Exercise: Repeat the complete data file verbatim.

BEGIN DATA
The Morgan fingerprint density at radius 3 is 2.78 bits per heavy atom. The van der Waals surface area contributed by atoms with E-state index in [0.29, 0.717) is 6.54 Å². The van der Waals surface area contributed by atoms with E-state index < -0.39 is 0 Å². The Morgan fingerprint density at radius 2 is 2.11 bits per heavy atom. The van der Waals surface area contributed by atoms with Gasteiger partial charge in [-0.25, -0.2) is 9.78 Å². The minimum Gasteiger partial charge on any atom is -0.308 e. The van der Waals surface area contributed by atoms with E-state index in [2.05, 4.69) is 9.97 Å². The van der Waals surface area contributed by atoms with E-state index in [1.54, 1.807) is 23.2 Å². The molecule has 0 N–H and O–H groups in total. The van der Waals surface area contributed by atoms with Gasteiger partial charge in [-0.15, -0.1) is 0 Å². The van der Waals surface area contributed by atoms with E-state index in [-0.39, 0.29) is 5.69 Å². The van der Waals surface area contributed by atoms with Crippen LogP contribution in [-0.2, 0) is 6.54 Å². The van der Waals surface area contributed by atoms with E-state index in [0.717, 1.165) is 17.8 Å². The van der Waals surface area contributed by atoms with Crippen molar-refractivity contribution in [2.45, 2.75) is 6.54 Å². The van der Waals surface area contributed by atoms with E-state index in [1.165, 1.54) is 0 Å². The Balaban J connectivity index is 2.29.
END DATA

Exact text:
The Morgan fingerprint density at radius 3 is 2.78 bits per heavy atom. The van der Waals surface area contributed by atoms with E-state index in [0.29, 0.717) is 6.54 Å². The van der Waals surface area contributed by atoms with E-state index < -0.39 is 0 Å². The Morgan fingerprint density at radius 2 is 2.11 bits per heavy atom. The van der Waals surface area contributed by atoms with Gasteiger partial charge in [-0.25, -0.2) is 9.78 Å². The minimum Gasteiger partial charge on any atom is -0.308 e. The van der Waals surface area contributed by atoms with E-state index in [2.05, 4.69) is 9.97 Å². The van der Waals surface area contributed by atoms with E-state index in [1.54, 1.807) is 23.2 Å². The molecule has 0 N–H and O–H groups in total. The van der Waals surface area contributed by atoms with Gasteiger partial charge in [-0.15, -0.1) is 0 Å². The van der Waals surface area contributed by atoms with E-state index in [-0.39, 0.29) is 5.69 Å². The van der Waals surface area contributed by atoms with Crippen LogP contribution in [-0.2, 0) is 6.54 Å². The van der Waals surface area contributed by atoms with E-state index in [0.717, 1.165) is 17.8 Å². The van der Waals surface area contributed by atoms with Crippen molar-refractivity contribution in [2.45, 2.75) is 6.54 Å². The van der Waals surface area contributed by atoms with E-state index in [1.165, 1.54) is 0 Å². The Balaban J connectivity index is 2.29.